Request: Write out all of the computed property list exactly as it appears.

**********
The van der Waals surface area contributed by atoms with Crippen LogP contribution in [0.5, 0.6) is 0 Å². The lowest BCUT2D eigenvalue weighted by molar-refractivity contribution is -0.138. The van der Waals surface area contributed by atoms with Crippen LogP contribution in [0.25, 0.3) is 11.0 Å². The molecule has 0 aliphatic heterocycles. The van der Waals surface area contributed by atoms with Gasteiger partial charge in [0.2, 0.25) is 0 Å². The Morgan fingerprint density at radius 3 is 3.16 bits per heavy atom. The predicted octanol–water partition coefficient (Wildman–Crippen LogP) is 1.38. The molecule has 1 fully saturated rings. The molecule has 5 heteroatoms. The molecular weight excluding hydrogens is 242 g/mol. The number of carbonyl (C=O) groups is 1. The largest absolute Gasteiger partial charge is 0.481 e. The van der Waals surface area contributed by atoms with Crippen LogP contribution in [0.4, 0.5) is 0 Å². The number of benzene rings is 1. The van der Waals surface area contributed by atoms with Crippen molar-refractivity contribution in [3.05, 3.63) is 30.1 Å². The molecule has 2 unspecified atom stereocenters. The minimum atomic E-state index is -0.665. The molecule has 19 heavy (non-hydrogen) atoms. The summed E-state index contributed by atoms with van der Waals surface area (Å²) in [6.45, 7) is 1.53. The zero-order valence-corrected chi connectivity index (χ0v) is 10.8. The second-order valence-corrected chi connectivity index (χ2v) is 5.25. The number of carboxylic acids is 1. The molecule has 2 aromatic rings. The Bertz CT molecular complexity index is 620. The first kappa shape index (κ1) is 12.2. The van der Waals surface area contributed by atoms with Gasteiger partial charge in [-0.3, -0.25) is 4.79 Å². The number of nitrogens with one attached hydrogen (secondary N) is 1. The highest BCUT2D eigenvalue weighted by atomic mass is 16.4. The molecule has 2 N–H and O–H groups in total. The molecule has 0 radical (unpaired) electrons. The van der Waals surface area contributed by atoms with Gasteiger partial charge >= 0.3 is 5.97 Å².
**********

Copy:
The van der Waals surface area contributed by atoms with Crippen LogP contribution in [0.5, 0.6) is 0 Å². The lowest BCUT2D eigenvalue weighted by molar-refractivity contribution is -0.138. The van der Waals surface area contributed by atoms with Crippen LogP contribution in [0.25, 0.3) is 11.0 Å². The molecule has 0 aliphatic heterocycles. The van der Waals surface area contributed by atoms with Gasteiger partial charge in [0.2, 0.25) is 0 Å². The Morgan fingerprint density at radius 3 is 3.16 bits per heavy atom. The predicted octanol–water partition coefficient (Wildman–Crippen LogP) is 1.38. The molecule has 1 fully saturated rings. The molecule has 5 heteroatoms. The molecular weight excluding hydrogens is 242 g/mol. The number of carbonyl (C=O) groups is 1. The largest absolute Gasteiger partial charge is 0.481 e. The van der Waals surface area contributed by atoms with Crippen LogP contribution in [0.4, 0.5) is 0 Å². The number of benzene rings is 1. The van der Waals surface area contributed by atoms with Crippen molar-refractivity contribution in [3.05, 3.63) is 30.1 Å². The molecule has 2 unspecified atom stereocenters. The minimum atomic E-state index is -0.665. The molecule has 19 heavy (non-hydrogen) atoms. The summed E-state index contributed by atoms with van der Waals surface area (Å²) in [6.45, 7) is 1.53. The zero-order valence-corrected chi connectivity index (χ0v) is 10.8. The second-order valence-corrected chi connectivity index (χ2v) is 5.25. The number of carboxylic acids is 1. The molecule has 2 aromatic rings. The Bertz CT molecular complexity index is 620. The first kappa shape index (κ1) is 12.2. The van der Waals surface area contributed by atoms with Gasteiger partial charge in [-0.3, -0.25) is 4.79 Å². The number of nitrogens with one attached hydrogen (secondary N) is 1. The highest BCUT2D eigenvalue weighted by atomic mass is 16.4. The molecule has 2 N–H and O–H groups in total. The molecule has 0 radical (unpaired) electrons. The van der Waals surface area contributed by atoms with Gasteiger partial charge >= 0.3 is 5.97 Å².